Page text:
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Researchers at Vanderbilt-Ingram Cancer Center uncover clue to explain invasive brain tumors

Researchers at the Vanderbilt-Ingram Cancer Center have uncovered a clue to explain the invasive nature of an aggressive kind of brain tumor called glioblastoma multiforme, or gliomas, and their findings are published in this week's online edition of the journal Oncogene.

Reid Thompson, M.D., director of Neurosurgical Oncology, and his colleague, Moneeb Ehtesham, M.D., assistant professor of Neurological Surgery and Cancer Biology, found a key receptor plays a role in the spread of this tumor.

"We looked at CXCR4, a molecule which has been shown to play a role in other cancers, and found that the more metastatic aggression relates to this molecule. So, we looked at whether this molecule governed this invasion in gliomas," said Ehtesham.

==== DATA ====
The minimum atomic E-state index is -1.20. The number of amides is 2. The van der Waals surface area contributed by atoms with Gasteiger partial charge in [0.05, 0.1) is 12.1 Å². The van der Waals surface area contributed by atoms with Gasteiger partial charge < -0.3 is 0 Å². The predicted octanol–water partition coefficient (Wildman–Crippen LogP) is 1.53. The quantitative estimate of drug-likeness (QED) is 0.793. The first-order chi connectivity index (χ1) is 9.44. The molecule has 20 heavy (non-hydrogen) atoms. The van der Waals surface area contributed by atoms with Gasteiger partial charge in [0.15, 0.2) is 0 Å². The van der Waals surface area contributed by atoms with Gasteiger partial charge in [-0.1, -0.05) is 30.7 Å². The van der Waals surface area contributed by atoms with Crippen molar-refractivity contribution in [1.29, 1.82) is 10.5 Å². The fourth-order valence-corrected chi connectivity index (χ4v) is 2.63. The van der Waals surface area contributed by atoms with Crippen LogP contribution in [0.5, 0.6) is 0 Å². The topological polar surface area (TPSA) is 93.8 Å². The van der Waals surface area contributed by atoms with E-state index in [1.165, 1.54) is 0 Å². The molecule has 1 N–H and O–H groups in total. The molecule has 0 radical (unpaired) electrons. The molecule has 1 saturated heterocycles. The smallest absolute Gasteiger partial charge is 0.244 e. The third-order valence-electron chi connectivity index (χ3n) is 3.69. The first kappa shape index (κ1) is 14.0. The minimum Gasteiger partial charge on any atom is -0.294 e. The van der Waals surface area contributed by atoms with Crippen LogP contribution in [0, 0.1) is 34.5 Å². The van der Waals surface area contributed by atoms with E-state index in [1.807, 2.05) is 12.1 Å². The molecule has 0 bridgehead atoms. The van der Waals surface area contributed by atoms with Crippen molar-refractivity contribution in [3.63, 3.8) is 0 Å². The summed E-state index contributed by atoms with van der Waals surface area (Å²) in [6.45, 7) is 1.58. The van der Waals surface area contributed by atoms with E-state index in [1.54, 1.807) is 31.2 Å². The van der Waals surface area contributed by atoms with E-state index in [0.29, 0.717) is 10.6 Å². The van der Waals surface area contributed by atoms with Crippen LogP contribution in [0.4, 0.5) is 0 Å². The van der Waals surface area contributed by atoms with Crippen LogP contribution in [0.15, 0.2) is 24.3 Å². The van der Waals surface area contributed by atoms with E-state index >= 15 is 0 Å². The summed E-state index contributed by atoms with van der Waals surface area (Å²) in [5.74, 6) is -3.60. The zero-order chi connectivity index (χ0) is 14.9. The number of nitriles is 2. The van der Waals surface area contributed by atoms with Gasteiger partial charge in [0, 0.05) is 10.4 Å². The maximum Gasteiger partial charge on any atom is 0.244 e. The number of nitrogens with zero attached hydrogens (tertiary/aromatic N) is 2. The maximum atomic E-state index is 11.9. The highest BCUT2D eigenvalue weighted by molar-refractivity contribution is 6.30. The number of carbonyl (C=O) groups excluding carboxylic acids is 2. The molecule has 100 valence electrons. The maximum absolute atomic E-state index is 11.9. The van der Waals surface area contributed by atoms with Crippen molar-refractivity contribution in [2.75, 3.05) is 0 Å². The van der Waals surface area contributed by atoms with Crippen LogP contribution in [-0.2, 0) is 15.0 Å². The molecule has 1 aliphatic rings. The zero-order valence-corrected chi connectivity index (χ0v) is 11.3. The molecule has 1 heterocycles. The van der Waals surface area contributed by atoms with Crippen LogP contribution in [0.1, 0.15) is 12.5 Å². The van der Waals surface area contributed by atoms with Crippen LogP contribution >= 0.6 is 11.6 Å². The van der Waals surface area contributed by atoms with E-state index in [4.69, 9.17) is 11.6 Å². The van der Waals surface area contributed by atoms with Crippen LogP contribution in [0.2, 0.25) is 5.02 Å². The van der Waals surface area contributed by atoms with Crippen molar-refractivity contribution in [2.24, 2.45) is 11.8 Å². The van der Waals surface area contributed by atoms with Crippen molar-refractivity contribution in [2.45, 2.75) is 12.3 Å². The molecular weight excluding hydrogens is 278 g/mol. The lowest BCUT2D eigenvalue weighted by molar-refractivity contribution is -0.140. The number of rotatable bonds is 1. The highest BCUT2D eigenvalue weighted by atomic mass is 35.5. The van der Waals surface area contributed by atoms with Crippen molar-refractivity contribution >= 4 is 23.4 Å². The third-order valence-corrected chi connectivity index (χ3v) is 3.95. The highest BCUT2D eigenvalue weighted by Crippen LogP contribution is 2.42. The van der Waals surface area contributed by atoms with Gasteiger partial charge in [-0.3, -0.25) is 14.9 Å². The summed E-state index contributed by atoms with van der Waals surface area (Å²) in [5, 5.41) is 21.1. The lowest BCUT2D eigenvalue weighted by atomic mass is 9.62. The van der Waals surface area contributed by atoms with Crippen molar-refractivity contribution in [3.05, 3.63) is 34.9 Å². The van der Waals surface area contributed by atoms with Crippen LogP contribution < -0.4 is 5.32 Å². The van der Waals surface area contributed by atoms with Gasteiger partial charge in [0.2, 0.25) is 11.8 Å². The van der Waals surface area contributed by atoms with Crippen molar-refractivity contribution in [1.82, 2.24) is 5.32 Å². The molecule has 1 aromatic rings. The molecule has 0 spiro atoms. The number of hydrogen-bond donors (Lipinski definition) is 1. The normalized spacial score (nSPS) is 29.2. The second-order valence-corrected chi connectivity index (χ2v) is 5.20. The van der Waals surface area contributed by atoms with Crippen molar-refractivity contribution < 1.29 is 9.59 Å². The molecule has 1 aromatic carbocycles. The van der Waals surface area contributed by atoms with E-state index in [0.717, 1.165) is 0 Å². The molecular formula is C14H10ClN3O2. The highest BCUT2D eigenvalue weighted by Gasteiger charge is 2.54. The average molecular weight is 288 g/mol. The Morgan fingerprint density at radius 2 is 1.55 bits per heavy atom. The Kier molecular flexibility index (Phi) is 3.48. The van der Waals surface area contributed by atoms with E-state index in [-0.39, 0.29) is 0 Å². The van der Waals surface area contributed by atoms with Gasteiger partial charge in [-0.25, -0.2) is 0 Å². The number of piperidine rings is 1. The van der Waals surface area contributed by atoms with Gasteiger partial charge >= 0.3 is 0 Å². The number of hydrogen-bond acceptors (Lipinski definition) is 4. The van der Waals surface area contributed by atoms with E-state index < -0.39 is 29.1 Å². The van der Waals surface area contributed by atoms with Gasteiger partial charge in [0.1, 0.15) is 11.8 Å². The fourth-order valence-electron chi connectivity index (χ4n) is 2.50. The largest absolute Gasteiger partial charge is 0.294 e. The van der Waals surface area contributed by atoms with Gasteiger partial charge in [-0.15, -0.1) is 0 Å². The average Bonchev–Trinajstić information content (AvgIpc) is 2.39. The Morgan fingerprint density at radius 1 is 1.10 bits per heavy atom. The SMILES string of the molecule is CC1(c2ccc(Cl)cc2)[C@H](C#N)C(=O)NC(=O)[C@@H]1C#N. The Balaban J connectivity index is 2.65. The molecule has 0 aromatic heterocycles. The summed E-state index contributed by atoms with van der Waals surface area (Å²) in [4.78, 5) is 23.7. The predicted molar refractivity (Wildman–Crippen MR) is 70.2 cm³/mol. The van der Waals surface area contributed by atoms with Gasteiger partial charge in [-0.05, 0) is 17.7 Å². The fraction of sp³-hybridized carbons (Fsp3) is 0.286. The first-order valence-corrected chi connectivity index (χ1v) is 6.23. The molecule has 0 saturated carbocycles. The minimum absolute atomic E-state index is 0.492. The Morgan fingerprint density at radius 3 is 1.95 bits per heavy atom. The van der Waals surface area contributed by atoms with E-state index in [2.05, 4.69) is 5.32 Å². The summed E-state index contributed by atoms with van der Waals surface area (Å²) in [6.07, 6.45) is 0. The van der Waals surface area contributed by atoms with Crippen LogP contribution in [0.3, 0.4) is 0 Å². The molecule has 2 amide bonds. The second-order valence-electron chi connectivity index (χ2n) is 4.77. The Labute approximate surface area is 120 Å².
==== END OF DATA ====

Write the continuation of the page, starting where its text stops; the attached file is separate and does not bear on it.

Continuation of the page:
CXCR4 is a receptor that is found in white blood cells and has been shown to play a key role in regulating the movement of cells in the immune system. Finding something to inhibit CXCR4 could potentially lead to treatment options to prevent cancerous cells from moving to other organs.

In animal models, Thompson and Ehtesham found CXCR4 can, in fact, be linked to cell invasion in glioblastoma. "If we look at a brain cancer model in rodents we can see a difference in CXCR4 expression in invasive and non-invasive cells. We found CXCR4 was expressed in the non-invasive cells, but was much higher in invasive cells, or cells from the core of the tumor and cells that had migrated away," said Ehtesham. Thompson said it was significantly higher, "up to thirty- to fortyfold higher in the invasive cells," he added.

Next, Thompson and Ehtesham looked at CXCR4 more closely, in dish studies. They wanted to determine whether cells that have CXCR4 invade more than cells without the molecule. They induced glioblastoma and forced the cells to migrate, comparing migrating brain tumor cells with the cells at the origin of the cancer. Their findings were consistent with the animal studies -- CXCR4 was again muc
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Contact: Heather Hall
heather.l.hall@vanderbilt.edu
615-936-7245
Vanderbilt University Medical Center
10-Jan-2006


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